Nit-picking over use of ‘MK’ in Zuma party name rages on

MK Party leader Jacob Zuma. | SUPPLIED

MK Party leader Jacob Zuma. | SUPPLIED

Published Mar 21, 2024


Former ANC stalwart and uMkhonto weSizwe military wing member Pat Matosa said former president Jacob Zuma was technically correct but practically, historically, and politically wrong on his stance on how the party’s military wing was formed.

Matosa said the MK was formed and maintained to be separate and different from the ANC.

“MK was formed by both members of the SACP and the ANC. In its content and membership, MK became dominated by members of the ANC and its leadership. Nelson Mandela became the first leader of MK and not president (Albert) Luthuli.

“MK maintained a technically different and separate structure from the ANC while at the same time, the overwhelming majority of MK members were members of the ANC. Except for hair splitting, it’s politically difficult to separate the ANC from MK,” the former military wing member said.

Furthermore, Matosa said the MK was a military formation that was highly politically conscious, adding that for one to be given a gun at the time, they were expected to be conscious for getting behind the gun and also be a politically conscious soldier.

“A soldier without political consciousness is a terrorist, a bandit. MK was a political military army and not a political party until its formal and legal disbandment by the ANC.”

Matosa was addressing Zuma’s assertions he made on Tuesday in Bloemfontein outside the Electoral Court at the Supreme Court of Appeal where he told scores of MK Party supporters that the ANC’s military wing was just an alliance of the ANC at the time.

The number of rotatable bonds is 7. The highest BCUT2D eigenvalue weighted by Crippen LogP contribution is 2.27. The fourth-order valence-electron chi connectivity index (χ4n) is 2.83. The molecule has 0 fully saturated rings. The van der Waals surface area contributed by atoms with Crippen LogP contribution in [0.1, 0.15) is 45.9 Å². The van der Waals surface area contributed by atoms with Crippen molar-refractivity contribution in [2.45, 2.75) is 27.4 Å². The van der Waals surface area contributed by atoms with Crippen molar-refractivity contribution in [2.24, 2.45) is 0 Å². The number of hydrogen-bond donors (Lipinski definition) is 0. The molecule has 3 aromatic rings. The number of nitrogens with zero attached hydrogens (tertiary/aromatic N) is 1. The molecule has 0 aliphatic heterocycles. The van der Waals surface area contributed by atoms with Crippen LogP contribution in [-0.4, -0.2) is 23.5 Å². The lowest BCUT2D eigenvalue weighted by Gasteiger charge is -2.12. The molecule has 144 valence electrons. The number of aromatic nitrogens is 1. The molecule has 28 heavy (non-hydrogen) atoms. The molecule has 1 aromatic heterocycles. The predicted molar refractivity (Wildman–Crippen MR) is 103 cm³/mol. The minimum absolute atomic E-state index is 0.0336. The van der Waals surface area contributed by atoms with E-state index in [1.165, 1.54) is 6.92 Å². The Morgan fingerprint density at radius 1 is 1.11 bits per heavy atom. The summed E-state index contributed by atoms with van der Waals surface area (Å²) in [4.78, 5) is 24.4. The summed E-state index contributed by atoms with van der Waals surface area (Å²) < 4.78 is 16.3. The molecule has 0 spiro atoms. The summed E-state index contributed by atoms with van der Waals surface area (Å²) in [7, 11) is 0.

While giving a brief background on the formation of uMkhonto weSizwe, Zuma said it was fitting that they continued using the name because it represented what he stood for and his legacy, adding that it did not belong to the ANC.

Zuma, however, acknowledged that back then, the uMkhonto was a military wing, saying it was now a political party which they represented.

He also told his supporters that he was adamant that his party would win the case.

Meanwhile, Matosa also believed that the MK Party would win the case, saying that he did not think that the ANC had a solid case.

“With reference to the case specifically, I don't think that the ANC has a solid case legally, politically, morally and otherwise. Yes, the ANC can make an uncontested historic claim of ownership and leadership of MK.

“But in so far as contesting the existence of the MK Party and for it contesting the General Elections of 2024, there is no firm political ground there,” the stalwart emphasised.

Political analyst Andrea Duvenage told The Star that there was a strong connection between MK and the ANC historically, but he denounced the party’s claims of arguing that the name “MK” name and logo were part of its intellectual property as being far-fetched.

“I am not that sure if the court will decide on that basis, it may end up in a very technical decision about what is intellectual property and what is your rights with regard to intellectual property.

“If you look at the groupings that are part of MK and individuals were also part of the struggle with their own rights,” Duvenage said.

He said the MK would at the end of the day be given a right to contest the upcoming general elections.